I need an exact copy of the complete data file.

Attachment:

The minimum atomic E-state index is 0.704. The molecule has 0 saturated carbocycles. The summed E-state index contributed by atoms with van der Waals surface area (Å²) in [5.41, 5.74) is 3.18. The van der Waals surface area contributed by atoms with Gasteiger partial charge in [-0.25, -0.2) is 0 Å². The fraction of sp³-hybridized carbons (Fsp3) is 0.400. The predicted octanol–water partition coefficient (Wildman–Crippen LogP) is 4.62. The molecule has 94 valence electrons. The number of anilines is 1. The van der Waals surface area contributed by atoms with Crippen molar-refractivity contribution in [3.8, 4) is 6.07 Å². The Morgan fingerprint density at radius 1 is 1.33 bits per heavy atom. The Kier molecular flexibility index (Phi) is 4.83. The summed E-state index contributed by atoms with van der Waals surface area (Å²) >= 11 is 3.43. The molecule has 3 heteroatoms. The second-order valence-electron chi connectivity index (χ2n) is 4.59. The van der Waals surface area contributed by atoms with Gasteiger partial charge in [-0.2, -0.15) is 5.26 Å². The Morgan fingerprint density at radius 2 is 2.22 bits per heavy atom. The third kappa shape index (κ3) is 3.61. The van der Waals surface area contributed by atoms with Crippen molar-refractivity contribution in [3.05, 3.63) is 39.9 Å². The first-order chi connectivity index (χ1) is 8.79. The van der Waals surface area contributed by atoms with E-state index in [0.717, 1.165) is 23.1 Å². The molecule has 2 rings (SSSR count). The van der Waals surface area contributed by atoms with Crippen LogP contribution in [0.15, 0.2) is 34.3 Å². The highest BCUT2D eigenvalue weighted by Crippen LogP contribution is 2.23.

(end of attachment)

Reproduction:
The minimum atomic E-state index is 0.704. The molecule has 0 saturated carbocycles. The summed E-state index contributed by atoms with van der Waals surface area (Å²) in [5.41, 5.74) is 3.18. The van der Waals surface area contributed by atoms with Gasteiger partial charge in [-0.25, -0.2) is 0 Å². The fraction of sp³-hybridized carbons (Fsp3) is 0.400. The predicted octanol–water partition coefficient (Wildman–Crippen LogP) is 4.62. The molecule has 94 valence electrons. The number of anilines is 1. The van der Waals surface area contributed by atoms with Crippen molar-refractivity contribution in [3.8, 4) is 6.07 Å². The Morgan fingerprint density at radius 1 is 1.33 bits per heavy atom. The Kier molecular flexibility index (Phi) is 4.83. The summed E-state index contributed by atoms with van der Waals surface area (Å²) >= 11 is 3.43. The molecule has 3 heteroatoms. The second-order valence-electron chi connectivity index (χ2n) is 4.59. The van der Waals surface area contributed by atoms with Gasteiger partial charge in [-0.2, -0.15) is 5.26 Å². The Morgan fingerprint density at radius 2 is 2.22 bits per heavy atom. The third kappa shape index (κ3) is 3.61. The van der Waals surface area contributed by atoms with Crippen molar-refractivity contribution in [3.05, 3.63) is 39.9 Å². The first-order chi connectivity index (χ1) is 8.79. The van der Waals surface area contributed by atoms with E-state index in [0.717, 1.165) is 23.1 Å². The molecule has 2 rings (SSSR count). The van der Waals surface area contributed by atoms with Crippen LogP contribution in [0.15, 0.2) is 34.3 Å². The highest BCUT2D eigenvalue weighted by Crippen LogP contribution is 2.23.